Mass. Leads the Way in Opioid Death Prevention
For the second straight year, the social-services programs in Massachusetts led to a decline in opioid-related overdose deaths. In Massachusetts the three-year state-level commitment to policy, legislation, and agency action has made it the only state in which the death-rate of the epidemic has declined.
While the death-rate diminished by 4% from that of 2017 (2% decline vs. 2016), the state lost more than 2,000 citizens to opioid-related overdoses—more than double the number of lives lost in 2013. The epidemic, which is nation-wide and growing, continues at a horrific rate even in a state with relatively effective programs in prevention, education, and access.
The slight decrease in the Massachusetts death-rate is attributed to a change in the understanding of addiction, from a choice made by an addict to a disease afflicting a victim. This paradigm shift is buttressed by public-health measures such as improved public awareness, greater access to treatment, and the widespread availability and use of the overdose-reversing drug naloxone, or Narcan. These programs are aimed at preventing deaths and ameliorating addiction, made possible by the specific programs implemented in the state’s communities as a result of policy enacted at the highest political level, the state’s commitment to near-universal affordable health insurance, and the implementation of both ACA and most elements of the Mental Health parity Act. All of this results in better access to therapy and to the medications that prevent overdoses, often through community-based facilities.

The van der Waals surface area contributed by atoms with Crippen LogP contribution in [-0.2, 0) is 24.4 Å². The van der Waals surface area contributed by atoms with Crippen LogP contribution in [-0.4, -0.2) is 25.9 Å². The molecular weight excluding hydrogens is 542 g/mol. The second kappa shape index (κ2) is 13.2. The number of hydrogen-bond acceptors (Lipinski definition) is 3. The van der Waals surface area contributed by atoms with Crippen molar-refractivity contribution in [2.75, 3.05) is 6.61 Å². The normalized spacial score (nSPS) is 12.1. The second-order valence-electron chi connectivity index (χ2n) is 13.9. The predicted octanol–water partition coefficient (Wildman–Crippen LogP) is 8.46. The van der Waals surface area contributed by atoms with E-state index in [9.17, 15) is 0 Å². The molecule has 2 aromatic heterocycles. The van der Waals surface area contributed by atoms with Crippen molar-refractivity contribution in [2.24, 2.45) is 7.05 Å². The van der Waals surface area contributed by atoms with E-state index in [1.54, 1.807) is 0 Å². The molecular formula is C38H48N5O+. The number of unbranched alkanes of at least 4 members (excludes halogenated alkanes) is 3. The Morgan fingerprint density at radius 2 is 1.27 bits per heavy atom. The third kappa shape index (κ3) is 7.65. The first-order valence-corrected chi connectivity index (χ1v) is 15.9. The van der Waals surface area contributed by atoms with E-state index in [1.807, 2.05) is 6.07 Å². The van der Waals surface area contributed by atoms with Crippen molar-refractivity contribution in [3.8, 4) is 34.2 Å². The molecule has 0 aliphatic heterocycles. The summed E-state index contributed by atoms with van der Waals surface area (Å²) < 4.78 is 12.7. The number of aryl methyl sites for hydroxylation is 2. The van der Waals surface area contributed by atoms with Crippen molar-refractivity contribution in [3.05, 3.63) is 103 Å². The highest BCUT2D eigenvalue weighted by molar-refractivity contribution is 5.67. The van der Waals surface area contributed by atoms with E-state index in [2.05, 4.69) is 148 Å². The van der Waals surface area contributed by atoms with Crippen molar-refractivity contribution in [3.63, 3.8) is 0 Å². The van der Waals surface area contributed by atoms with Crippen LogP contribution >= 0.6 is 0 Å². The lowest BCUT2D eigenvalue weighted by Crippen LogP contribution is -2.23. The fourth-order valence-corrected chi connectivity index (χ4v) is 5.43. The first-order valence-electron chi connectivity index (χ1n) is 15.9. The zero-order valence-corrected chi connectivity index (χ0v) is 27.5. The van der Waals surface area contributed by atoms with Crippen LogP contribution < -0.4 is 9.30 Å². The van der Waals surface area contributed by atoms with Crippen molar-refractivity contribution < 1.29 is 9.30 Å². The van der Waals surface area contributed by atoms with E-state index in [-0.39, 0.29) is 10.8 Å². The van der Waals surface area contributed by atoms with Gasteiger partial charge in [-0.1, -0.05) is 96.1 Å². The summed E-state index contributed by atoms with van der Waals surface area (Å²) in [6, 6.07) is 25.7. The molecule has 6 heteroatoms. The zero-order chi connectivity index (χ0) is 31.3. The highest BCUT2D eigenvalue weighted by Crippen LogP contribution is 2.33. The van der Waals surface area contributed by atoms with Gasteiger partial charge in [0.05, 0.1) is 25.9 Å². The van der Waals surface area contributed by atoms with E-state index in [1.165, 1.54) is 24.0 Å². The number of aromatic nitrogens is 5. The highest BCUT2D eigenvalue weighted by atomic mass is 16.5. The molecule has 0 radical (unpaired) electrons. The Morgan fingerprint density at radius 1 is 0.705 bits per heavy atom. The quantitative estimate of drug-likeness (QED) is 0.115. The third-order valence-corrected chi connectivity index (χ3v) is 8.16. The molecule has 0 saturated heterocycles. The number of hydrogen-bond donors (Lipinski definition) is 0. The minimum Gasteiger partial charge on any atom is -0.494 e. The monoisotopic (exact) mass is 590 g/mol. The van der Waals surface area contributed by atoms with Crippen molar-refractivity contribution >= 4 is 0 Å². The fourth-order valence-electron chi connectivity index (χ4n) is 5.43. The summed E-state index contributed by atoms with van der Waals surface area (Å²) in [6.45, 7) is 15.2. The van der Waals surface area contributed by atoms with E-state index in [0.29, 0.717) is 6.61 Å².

The illicit synthetic drug fentanyl, combined with heroin, accounts for the great majority of the opioid deaths. The epidemic began by the over-prescription, by physicians, of opioid-based pain-killers such as Oxycontin, manufactured and promoted by Purdue Pharma. Once set in motion through doctors’ offices, the addiction and epidemic has been fueled primarily through use of illegal drugs. Just 15% of the Massachusetts victims in 2018 had been taking prescription opioids.
Anti-opioid addiction programs in Massachusetts are working in terms of public education, awareness of the danger, and access to treatment and medication. Much work remains to be done to increase the distribution of medications through physicians’ practices and hospitals, as well as to facilitate access to stable housing for those recovering from addiction. In addition, there is a lag, in many places, in the implementation and enforcement of a new law requiring hospital ERs to provide medication to those who have overdosed and to connect them directly with treatment programs.
For more information about Massachusetts programs, visit mass.gov/opioidresponse.
As a clinical social worker, what are you doing to address the opioid addiction crisis in your community? In your state? If you practice in this area, why not share some of your experiences and approaches to treatment?